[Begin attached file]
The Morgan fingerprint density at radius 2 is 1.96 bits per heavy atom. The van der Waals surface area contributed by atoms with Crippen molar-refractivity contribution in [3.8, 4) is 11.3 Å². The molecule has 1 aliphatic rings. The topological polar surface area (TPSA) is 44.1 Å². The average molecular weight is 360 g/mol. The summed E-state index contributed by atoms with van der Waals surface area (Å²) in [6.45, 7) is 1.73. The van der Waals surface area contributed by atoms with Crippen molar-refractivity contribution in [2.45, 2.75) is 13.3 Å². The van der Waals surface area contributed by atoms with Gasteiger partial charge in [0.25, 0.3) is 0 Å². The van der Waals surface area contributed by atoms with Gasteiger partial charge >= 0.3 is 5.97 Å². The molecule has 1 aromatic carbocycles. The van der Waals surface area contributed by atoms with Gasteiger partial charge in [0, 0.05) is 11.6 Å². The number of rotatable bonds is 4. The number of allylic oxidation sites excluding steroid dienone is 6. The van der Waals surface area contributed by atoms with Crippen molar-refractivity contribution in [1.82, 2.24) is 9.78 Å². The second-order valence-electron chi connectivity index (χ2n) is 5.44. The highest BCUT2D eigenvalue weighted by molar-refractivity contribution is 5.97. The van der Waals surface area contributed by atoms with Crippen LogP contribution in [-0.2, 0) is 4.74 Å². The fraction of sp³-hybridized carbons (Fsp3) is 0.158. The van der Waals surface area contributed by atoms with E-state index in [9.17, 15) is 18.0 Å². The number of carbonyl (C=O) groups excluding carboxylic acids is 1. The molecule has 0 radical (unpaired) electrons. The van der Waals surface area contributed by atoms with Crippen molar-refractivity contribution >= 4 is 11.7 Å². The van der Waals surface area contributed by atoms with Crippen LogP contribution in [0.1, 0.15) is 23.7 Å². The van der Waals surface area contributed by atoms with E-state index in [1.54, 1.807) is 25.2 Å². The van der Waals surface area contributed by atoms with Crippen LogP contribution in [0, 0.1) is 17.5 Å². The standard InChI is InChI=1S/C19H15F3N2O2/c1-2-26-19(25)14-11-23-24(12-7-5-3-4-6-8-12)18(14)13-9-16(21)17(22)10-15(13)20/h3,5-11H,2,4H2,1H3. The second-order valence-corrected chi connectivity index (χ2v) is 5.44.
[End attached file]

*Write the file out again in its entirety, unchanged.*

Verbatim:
The Morgan fingerprint density at radius 2 is 1.96 bits per heavy atom. The van der Waals surface area contributed by atoms with Crippen molar-refractivity contribution in [3.8, 4) is 11.3 Å². The molecule has 1 aliphatic rings. The topological polar surface area (TPSA) is 44.1 Å². The average molecular weight is 360 g/mol. The summed E-state index contributed by atoms with van der Waals surface area (Å²) in [6.45, 7) is 1.73. The van der Waals surface area contributed by atoms with Crippen molar-refractivity contribution in [2.45, 2.75) is 13.3 Å². The van der Waals surface area contributed by atoms with Gasteiger partial charge in [0.25, 0.3) is 0 Å². The van der Waals surface area contributed by atoms with Gasteiger partial charge >= 0.3 is 5.97 Å². The molecule has 1 aromatic carbocycles. The van der Waals surface area contributed by atoms with Gasteiger partial charge in [0, 0.05) is 11.6 Å². The number of rotatable bonds is 4. The number of allylic oxidation sites excluding steroid dienone is 6. The van der Waals surface area contributed by atoms with Crippen molar-refractivity contribution in [1.82, 2.24) is 9.78 Å². The second-order valence-electron chi connectivity index (χ2n) is 5.44. The highest BCUT2D eigenvalue weighted by molar-refractivity contribution is 5.97. The van der Waals surface area contributed by atoms with Crippen LogP contribution in [-0.2, 0) is 4.74 Å². The fraction of sp³-hybridized carbons (Fsp3) is 0.158. The van der Waals surface area contributed by atoms with E-state index in [9.17, 15) is 18.0 Å². The number of carbonyl (C=O) groups excluding carboxylic acids is 1. The molecule has 0 radical (unpaired) electrons. The van der Waals surface area contributed by atoms with Crippen molar-refractivity contribution >= 4 is 11.7 Å². The van der Waals surface area contributed by atoms with Crippen LogP contribution in [0.1, 0.15) is 23.7 Å². The van der Waals surface area contributed by atoms with E-state index in [1.54, 1.807) is 25.2 Å². The van der Waals surface area contributed by atoms with Crippen LogP contribution in [0, 0.1) is 17.5 Å². The standard InChI is InChI=1S/C19H15F3N2O2/c1-2-26-19(25)14-11-23-24(12-7-5-3-4-6-8-12)18(14)13-9-16(21)17(22)10-15(13)20/h3,5-11H,2,4H2,1H3. The second-order valence-corrected chi connectivity index (χ2v) is 5.44.